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The Democratic Fund-Raising Flap
Oct 13, 1996 -- Congressional Republicans raise questions about $425,000 in donations to the DNC attributed to Arief Wiriadinata, the wealthy son-in-law of a business partner of Mochtar Riady and his son James, Indonesians who run the Lippo Group business conglomerate. Wiriadinata now lives in Jakarta.
Oct. 14, 1996 -- The DNC acknowledges receiving another $25,000 contribution from Wiriadinata and his wife, bringing the total from them to $450,000.
Oct. 16, 1996 -- Democratic Party Chairman Christopher J. Dodd tells reporters that Republican presidential candidate Bob Dole, during his unsuccessful 1988 bid for his party's presidential nomination, accepted $1,000 from the Riady family.
Oct. 17, 1996 -- Wall Street Journal reports that residents of various branches of the Hsi Lai Buddhist Temple have donated some $50,000 to the DNC.
Oct. 18, 1996 -- DNC says it will reimburse the Hsi Lai Buddhist temple near Los Angeles $15,000 to cover the cost of an April 29 fund-raiser. Vice President Al Gore attended the event, and though religious institutions are barred from partisan political activities, the event netted the DNC $140,000. A nun told reporters she had been given $5,000 in cash by an individual who then asked her to write a check to the DNC for the same amount.
Oct. 22, 1996 -- Vice President Al Gore says he wasn't aware event at Hsi Lai temple was a fund-raiser.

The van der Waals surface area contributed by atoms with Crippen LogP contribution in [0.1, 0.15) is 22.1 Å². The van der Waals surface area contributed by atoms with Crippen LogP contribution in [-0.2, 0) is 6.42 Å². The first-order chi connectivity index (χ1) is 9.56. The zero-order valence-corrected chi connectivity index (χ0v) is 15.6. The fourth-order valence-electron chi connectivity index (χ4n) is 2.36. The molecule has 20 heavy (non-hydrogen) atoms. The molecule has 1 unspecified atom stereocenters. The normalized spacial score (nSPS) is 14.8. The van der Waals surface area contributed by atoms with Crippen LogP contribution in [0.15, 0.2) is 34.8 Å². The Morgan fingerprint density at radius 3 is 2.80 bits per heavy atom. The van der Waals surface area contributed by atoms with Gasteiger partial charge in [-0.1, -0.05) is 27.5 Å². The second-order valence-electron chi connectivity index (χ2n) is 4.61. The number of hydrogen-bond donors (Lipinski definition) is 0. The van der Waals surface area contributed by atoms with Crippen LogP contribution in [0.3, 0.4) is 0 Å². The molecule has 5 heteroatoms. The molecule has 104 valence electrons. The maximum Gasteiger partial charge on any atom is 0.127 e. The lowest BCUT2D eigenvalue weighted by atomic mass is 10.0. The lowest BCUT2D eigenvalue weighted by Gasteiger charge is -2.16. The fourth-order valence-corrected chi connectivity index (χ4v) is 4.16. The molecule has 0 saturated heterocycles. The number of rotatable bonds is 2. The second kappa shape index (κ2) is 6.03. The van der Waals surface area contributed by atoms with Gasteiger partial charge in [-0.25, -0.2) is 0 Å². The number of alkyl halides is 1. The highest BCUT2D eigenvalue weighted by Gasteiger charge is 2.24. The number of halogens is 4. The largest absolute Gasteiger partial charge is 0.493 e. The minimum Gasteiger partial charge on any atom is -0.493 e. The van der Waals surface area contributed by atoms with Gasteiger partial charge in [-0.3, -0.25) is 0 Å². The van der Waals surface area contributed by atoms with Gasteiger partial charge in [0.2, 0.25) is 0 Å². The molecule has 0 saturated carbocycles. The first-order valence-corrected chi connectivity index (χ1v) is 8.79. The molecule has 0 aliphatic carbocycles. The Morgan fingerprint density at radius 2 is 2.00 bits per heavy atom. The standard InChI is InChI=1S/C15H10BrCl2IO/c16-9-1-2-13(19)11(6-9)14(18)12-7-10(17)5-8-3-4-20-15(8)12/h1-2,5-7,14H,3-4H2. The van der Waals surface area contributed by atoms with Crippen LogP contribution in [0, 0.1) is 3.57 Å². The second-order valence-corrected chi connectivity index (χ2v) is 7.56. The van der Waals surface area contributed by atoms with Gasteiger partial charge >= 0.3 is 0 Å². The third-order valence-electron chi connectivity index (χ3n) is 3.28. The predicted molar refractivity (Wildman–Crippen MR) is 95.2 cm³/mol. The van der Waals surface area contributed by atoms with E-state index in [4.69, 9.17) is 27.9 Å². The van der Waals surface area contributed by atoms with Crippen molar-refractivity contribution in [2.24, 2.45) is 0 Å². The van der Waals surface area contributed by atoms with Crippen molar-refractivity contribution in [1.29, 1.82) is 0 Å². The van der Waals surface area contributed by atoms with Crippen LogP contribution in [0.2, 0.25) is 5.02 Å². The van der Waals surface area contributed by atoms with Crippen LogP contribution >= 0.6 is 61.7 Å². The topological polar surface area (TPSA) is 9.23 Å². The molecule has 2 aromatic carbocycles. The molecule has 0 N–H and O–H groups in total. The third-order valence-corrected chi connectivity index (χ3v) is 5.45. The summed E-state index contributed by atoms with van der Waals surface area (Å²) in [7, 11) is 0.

Oct. 23, 1996-- The Justice Department releases photographs showing a convicted Miami drug dealer Jorge Cabrera posing with First Lady Hillary Rodham Clinton and with Vice President Gore at a Florida fund-raising dinner last December. Cabrera was invited to the White House last year after sending a $20,000 contribution to the Democratic National Committee. The New York Times reports in April that Cabrera was solicited in Cuba.
Oct. 24, 1996 -- A U.S. marshal, attempting to serve a subpoena, reports Huang as missing. The next day, Judge Royce C. Lamberth orders Huang to show up for work so he can be served his subpoena. On Oct. 27, Huang's lawyer accepts the subpoena, but Huang fails to appear the next day.
Oct. 28, 1996 -- The DNC announces it won't file a pre-election spending report with the Federal Election Commission, virtually unprecedented since the FEC was founded in 1974. After an ensuing outcry, within 24 hours the DNC does an about-face and promises to release a list and file its FEC report.
Oct. 30, 1996 -- Bowing to pressure, the DNC releases a partial list of its donors.
Oct. 30, 1996 -- Huang testifies in court-ordered appearance that he met numerous times with President Clinton and the first lady at the White House, and discussed issues related to Indonesia. Secret Service logs released the next day indicate Huang visited the White House 78 times during the 15 months before October.
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